Of course, those things are in Bushwick and Ridgewood. But the financial pressure is so onerous, and constant, even there. I’m curious why young artists haven’t broken out for the Bronx. It’s tougher to make art for art’s sake, and you really do need a community for that. And now more than ever—more than in my own broke-poet days—America needs uncompromising artists. Many of them. And a beacon to young people in this country—come to this place and live weirdly for cheap among others who want the same thing.  

Don’t trust anyone who says, “New York is over.” There’s plenty of New York left. And plenty of pioneering artists too. Right now, every young artist in New York I know is subject to anxiety that is bad for art. You break up with whomever you lived with; now you have to move another three train stops east.

A fiendish trick pulled on artists is convincing them that they’re just a placeholder for gentrification. I wish a plurality of artists would go somewhere where gentrifiers fear to tread—and be a part of the community, be neighbors to their neighborhood. If the gentrifiers come, unite with those neighbors—organize.  

But the New York I knew is not there—the Manhattan I knew is certainly not coming back. Not in my lifetime. It hurts.

I discovered that you wrote and published a memoir back in 2012. How difficult was it for you to write it?

It was difficult, but not digging into those experiences–my guide was whether or not I’d told a story about something at dinner with friends, then it would make it into the book. Just the act of writing a huge thing of prose, though, is terrifying. And the thing is, I get up every day of my life and work on music, and not so much on prose. So I felt insecure about the state of my craft.

Now that time has passed, is there any part that doubts sharing those feelings or releasing the memoir in general?

There are some structural choices I’d make differently—artistic choices, not in terms of content. I’d cut about every seventh adjective; I’d do chapter titles.

It’s tough to reveal, but without revealing—without taking risks—why write? You have to explore what’s uncomfortable.

You have been releasing music weekly on your Patreon site, which is quite ambitious. Have there been moments when a track wasn’t coming together and you needed more to flesh it out?

These days I usually have four pieces in various states of completion and a backup of, like, a dozen songs I haven’t released yet. A couple of years ago, I would find myself without a song, and I’d have to rush to write something–and those were often the best tunes! And there were some I thought were really, really good that I listened to later and was underwhelmed by. And some things I thought were just throwaways that I listened to a year later that I was surprised to really dig. With me, I tend to think songs are genius in the morning and garbage in the afternoon. One of the great things about the weekly-song Patreon project is that I have to take the leap just to finish and get it out there. And I discover everything once it’s out in the world and being listened to.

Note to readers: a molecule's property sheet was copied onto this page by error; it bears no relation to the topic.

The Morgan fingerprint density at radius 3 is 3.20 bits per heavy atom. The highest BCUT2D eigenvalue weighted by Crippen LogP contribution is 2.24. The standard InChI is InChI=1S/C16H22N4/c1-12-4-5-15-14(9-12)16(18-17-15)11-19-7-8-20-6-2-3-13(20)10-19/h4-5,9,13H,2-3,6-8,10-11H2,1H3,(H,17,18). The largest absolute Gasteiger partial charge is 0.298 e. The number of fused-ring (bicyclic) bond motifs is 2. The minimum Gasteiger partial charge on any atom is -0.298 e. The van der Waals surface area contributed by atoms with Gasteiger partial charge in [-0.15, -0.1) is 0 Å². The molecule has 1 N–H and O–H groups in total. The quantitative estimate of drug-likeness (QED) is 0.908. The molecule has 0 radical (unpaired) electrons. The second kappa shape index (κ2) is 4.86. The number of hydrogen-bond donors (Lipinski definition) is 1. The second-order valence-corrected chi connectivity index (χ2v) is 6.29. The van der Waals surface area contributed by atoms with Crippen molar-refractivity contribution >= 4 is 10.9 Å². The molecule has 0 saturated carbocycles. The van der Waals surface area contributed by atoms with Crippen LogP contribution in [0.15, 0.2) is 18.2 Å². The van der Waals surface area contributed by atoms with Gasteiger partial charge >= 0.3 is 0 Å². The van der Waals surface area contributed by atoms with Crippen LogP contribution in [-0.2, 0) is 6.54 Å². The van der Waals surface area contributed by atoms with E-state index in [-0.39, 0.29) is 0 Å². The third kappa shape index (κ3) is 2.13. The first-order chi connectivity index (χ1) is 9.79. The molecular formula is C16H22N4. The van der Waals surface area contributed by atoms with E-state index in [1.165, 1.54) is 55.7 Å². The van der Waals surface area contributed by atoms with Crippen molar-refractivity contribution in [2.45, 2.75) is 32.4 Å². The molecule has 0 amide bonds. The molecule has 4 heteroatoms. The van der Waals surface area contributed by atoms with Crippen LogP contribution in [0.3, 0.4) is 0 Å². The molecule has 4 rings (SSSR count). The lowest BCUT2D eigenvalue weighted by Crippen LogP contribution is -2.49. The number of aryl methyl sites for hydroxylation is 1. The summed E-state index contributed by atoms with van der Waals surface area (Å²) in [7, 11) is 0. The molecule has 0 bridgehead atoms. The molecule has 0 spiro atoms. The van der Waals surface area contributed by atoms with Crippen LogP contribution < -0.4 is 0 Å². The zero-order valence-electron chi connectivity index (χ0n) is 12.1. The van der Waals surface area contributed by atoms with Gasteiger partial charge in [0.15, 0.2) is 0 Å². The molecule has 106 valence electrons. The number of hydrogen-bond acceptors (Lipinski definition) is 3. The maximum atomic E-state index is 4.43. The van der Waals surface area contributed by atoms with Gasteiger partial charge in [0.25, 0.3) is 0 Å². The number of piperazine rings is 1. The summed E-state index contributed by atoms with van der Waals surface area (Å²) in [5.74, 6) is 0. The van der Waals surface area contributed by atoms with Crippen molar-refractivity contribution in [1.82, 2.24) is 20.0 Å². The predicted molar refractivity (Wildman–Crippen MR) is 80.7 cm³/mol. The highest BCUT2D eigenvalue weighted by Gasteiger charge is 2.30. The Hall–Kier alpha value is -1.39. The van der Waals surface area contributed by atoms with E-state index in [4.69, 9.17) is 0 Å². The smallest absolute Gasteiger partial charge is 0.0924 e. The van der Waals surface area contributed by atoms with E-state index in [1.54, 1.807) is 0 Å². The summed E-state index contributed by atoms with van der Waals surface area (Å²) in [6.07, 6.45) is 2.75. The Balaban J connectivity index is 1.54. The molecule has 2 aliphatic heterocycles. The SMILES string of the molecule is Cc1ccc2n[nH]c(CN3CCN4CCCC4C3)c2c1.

What is the chance that the tracks you have dropping on Patreon become EPs or albums?

100%. This EP, Ghost of Vroom 2, is made up of Patreon tunes–of course, rerecorded and mixed by Mario Caldato. It’s GoV2 because we’ve already made GoV1 with Mario–it just hasn’t come out yet. My manager talked me into waiting to release it when I would be able to go out on tour, and then over the summer, I just started writing about the unrest, the plague, and the weird thread of paranoia in the culture. So I called up the manager and said, Bad news, I have to put out an EP, like, immediately.

What I have taken away from your library is your fluidity within your lyrics. Does the writing process for you entail not being restricted? Have you always been able to go about writing without being restricted?

I think an artist is always battling their own second-guessing. I think I’ve been pretty free, but I’m always trying to push myself to say that thing that it’s uncomfortable to say.

How did you and Andrew end up meeting?

In 2005 I put up a post on my blog that I was looking for a bass player.

At what point did you and Andrew decide to move forward with Ghost of Vroom?